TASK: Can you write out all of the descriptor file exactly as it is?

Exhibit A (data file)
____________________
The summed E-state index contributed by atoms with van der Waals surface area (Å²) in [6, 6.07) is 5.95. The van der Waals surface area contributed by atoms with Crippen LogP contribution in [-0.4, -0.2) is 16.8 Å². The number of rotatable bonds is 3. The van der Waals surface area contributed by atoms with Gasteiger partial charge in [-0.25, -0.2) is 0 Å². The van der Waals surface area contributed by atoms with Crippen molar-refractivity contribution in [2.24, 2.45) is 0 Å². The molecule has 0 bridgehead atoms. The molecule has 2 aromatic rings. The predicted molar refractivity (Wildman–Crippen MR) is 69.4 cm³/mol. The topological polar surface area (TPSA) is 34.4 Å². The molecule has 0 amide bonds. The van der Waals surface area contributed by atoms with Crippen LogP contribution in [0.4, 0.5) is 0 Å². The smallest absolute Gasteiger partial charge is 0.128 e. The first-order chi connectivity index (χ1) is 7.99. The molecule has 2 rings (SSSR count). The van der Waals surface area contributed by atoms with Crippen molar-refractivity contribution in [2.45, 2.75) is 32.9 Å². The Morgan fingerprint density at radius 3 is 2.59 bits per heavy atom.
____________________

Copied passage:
The summed E-state index contributed by atoms with van der Waals surface area (Å²) in [6, 6.07) is 5.95. The van der Waals surface area contributed by atoms with Crippen LogP contribution in [-0.4, -0.2) is 16.8 Å². The number of rotatable bonds is 3. The van der Waals surface area contributed by atoms with Gasteiger partial charge in [-0.25, -0.2) is 0 Å². The van der Waals surface area contributed by atoms with Crippen molar-refractivity contribution in [2.24, 2.45) is 0 Å². The molecule has 0 bridgehead atoms. The molecule has 2 aromatic rings. The predicted molar refractivity (Wildman–Crippen MR) is 69.4 cm³/mol. The topological polar surface area (TPSA) is 34.4 Å². The molecule has 0 amide bonds. The van der Waals surface area contributed by atoms with Crippen LogP contribution in [0.4, 0.5) is 0 Å². The smallest absolute Gasteiger partial charge is 0.128 e. The first-order chi connectivity index (χ1) is 7.99. The molecule has 2 rings (SSSR count). The van der Waals surface area contributed by atoms with Crippen molar-refractivity contribution in [2.45, 2.75) is 32.9 Å². The Morgan fingerprint density at radius 3 is 2.59 bits per heavy atom.